Monday, December 05, 2011

SILENT FIGHT

Everywhere I look I see angry or depressed faces. It seems that over the years the child-like joy that accompanies Christmas gradually turns into frustration and despair. I think everyone knows Murphy's Laws are always on steroids during the month of December. We learn to expect the unexpected as our major appliances and cars have nervous breakdowns during the holiday season or some other major unforeseen expense rears its ugly head. Then add the hustle and bustle of the holiday season to an already crappy mood and what do you have? A grinch in training, of course!

Does growing up and seeing Christmas no longer through the eyes of a child, but through the eyes of a frustrated shopper with limited funds turn the spirit of the season into dread? Does past memories of perhaps a death in the family or a break up taint the holiday season forever? Outwardly, we decorate and act festive, but what do we really feel on the inside? Is Christmas just a well disguised glittery nightmare or a merchant’s dream come true? Where does the true spirit of Christmas reside? In the church? In the home? In the heart? And when it’s found or if it's found, why doesn't it last all year long?

10 comments:

  1. Oh Mildred unfortunately I think you are right on the money with this blog. I think holidays are emotionally charged to such an extent that disappointment and pain are almost a foregone conclusion. It does seem to be a case of our expectations not matching our reality far too often. Have a listen to Tom Lehrer's Christmas Carol for a giggle and then when you are wondering why it doesn't last all year listen to another of his songs National Brotherhood Week! I think Christmas is a nightmare and I have been dreading it for months already! good luck mate.

    ReplyDelete
  2. I hope against hope each year that people will be a little nicer to each other.

    ReplyDelete
  3. Unfortunately, the holidays dredge up all sorts of negative feelings for some people: financial stress, bad memories, dread of seeing relatives one doesn't like, etc.

    For others, the holidays are a time of food, play, friends, and family. I wish it could be like that for everyone, but sadly it is not.

    ReplyDelete
  4. We are all caught up in an ever expanding loop of commercials loading us up with guilt. If we don't buy this or that 'fabulous' item then we don't 'care enough to send the very best' to our loved ones. SPEND! And if it didn't cost a bundle then we are not good enough, we don't love enough, we are not caring enough. But if we stop buying and instead turned to giving of ourselves - i.e. baking something special, making something (sewing, wood working, knitting etc.) then the economy would collapse. Oh my, we who would turn to giving our ourselves might author the downfall of the world as we know it!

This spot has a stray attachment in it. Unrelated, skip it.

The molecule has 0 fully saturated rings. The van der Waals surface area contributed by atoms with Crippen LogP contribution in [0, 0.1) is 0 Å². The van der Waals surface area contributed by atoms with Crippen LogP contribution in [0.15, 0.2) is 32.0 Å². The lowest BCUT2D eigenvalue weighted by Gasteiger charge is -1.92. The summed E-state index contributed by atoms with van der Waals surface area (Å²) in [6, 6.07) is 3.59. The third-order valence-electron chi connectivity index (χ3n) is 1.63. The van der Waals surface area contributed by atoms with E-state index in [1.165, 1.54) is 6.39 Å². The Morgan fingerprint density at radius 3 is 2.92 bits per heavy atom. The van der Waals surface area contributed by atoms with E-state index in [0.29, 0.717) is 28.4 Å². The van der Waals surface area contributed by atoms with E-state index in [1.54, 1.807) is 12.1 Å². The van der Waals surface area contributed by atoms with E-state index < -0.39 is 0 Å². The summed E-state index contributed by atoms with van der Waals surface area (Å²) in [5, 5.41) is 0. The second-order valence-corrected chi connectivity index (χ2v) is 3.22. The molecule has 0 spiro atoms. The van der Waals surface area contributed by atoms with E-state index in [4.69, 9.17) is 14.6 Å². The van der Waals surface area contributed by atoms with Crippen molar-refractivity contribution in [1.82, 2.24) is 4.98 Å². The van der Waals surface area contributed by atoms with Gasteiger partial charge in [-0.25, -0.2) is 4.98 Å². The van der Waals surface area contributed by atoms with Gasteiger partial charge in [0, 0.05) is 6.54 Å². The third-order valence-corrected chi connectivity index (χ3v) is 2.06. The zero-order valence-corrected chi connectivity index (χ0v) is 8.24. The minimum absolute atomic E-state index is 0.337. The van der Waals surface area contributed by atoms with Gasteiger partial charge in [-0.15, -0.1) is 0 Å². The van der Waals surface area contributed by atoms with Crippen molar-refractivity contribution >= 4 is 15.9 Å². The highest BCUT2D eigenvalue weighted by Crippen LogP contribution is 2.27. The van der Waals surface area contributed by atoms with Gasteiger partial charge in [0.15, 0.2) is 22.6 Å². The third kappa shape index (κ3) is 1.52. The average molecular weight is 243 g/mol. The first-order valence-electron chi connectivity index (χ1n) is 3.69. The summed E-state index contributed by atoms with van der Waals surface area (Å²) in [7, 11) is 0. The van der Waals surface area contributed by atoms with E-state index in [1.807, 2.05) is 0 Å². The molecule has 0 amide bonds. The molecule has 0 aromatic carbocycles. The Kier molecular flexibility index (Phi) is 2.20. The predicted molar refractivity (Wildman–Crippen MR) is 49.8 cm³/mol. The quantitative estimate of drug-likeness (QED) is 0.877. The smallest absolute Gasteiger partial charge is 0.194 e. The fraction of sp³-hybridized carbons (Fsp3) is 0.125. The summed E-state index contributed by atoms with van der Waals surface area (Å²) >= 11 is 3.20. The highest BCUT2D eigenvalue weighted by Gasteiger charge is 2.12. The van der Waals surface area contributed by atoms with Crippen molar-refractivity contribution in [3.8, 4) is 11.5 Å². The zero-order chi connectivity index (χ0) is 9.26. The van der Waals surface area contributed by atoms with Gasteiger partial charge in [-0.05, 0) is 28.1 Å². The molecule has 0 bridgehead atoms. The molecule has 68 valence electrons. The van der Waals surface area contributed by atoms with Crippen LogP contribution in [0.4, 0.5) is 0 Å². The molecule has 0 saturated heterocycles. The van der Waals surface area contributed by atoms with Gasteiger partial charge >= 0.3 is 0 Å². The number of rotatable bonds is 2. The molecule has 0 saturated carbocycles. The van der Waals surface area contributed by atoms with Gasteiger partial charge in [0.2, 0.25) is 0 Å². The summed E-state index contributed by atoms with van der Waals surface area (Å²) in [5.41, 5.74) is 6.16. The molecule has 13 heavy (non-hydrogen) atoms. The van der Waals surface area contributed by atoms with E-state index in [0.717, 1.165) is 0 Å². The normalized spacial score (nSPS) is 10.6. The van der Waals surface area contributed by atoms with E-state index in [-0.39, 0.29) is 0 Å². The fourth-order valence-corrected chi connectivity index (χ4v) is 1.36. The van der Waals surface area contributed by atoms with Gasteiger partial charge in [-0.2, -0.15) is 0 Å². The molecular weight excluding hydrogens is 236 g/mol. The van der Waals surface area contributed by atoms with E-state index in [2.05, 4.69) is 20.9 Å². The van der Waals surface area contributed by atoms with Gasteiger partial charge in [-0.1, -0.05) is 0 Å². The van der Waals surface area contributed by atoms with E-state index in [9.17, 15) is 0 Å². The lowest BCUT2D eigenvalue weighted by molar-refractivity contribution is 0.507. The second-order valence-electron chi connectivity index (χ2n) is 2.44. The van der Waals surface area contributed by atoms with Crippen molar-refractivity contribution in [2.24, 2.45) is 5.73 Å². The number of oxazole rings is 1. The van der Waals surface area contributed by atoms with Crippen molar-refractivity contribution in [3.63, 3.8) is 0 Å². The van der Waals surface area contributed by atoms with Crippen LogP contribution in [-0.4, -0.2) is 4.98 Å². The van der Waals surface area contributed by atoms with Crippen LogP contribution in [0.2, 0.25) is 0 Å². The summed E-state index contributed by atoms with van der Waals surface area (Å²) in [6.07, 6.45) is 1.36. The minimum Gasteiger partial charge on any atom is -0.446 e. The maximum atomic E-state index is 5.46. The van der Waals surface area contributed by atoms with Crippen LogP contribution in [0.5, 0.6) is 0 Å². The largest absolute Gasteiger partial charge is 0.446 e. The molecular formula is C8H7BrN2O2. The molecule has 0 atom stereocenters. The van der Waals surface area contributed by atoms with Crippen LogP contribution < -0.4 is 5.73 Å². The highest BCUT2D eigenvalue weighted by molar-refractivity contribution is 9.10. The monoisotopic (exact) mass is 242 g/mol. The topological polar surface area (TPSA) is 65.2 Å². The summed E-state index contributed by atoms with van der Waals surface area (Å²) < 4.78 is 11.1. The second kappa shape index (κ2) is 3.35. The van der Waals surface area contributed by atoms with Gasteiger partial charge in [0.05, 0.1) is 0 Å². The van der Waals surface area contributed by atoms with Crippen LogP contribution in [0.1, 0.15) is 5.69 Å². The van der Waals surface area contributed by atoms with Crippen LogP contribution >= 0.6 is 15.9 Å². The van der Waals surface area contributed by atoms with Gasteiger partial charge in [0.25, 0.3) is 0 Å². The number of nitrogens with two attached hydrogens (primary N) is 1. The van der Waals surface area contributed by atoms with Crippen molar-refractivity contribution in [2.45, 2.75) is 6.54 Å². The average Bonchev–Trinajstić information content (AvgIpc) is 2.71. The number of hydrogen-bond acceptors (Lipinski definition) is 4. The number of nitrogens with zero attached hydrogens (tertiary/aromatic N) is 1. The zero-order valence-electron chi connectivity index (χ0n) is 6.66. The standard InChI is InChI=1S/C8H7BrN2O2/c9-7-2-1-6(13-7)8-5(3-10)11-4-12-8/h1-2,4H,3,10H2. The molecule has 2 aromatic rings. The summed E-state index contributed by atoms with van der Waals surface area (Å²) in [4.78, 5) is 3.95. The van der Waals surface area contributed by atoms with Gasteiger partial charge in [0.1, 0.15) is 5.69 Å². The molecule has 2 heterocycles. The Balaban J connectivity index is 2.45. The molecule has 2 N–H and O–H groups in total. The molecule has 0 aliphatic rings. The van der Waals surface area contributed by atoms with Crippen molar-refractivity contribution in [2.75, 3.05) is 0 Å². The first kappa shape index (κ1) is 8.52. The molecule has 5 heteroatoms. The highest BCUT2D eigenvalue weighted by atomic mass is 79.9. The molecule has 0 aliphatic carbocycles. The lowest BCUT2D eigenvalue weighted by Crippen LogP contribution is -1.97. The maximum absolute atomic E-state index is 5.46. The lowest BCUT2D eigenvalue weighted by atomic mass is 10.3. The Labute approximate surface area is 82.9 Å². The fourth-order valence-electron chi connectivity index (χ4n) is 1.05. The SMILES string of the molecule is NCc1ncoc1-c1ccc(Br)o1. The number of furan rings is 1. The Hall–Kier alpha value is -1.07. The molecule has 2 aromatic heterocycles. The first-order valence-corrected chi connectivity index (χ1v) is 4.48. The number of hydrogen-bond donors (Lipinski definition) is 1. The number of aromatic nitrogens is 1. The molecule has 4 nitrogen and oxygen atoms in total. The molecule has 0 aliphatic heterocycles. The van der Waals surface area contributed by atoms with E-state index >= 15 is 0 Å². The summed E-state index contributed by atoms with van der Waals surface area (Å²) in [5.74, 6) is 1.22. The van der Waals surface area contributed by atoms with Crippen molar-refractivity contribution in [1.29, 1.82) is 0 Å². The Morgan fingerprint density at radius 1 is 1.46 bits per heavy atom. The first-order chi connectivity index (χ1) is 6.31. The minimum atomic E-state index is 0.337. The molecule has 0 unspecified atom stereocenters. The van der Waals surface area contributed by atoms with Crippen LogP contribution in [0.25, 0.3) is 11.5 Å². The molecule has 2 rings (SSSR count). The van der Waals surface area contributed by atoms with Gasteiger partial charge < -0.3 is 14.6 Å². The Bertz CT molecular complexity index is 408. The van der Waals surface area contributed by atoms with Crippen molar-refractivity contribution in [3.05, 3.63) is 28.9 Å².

ReplyDelete
  5. I hold out hope Christmas can be what we make of it, and not merely a failure to past or present expectations of self or others. Every year my Christmas gets smaller and simpler - some food and good cheer, and less buying. It seems good enough.

    ReplyDelete
  6. Since I'm not religious, Christmas, for me, has always been about children. My children are grown, so I no longer give a rat's twat about the day.

    ReplyDelete
  7. I LOVE CHRISTMAS....First and formost because I am celebrating the birth of my saviour. I love everything else about it...the giving, the children, the elderly, laughter, giving, the music, the food oh the food....I think even though we may get bogged down with prices and shopping it tends to bring everyone together and share some goof times....maybe I live in a dream world. If so, please don't wake me up :)

    ReplyDelete
  8. OK been off the computer a while and my typing skills have not improved...meant to say good times :)

    ReplyDelete
  9. Umm ok meant to say good times lol

    ReplyDelete
  10. Margie: Yes, I know the reason for the season, but I doubt if modern day Christmas reflects what the holiday should actually be like.

    ReplyDelete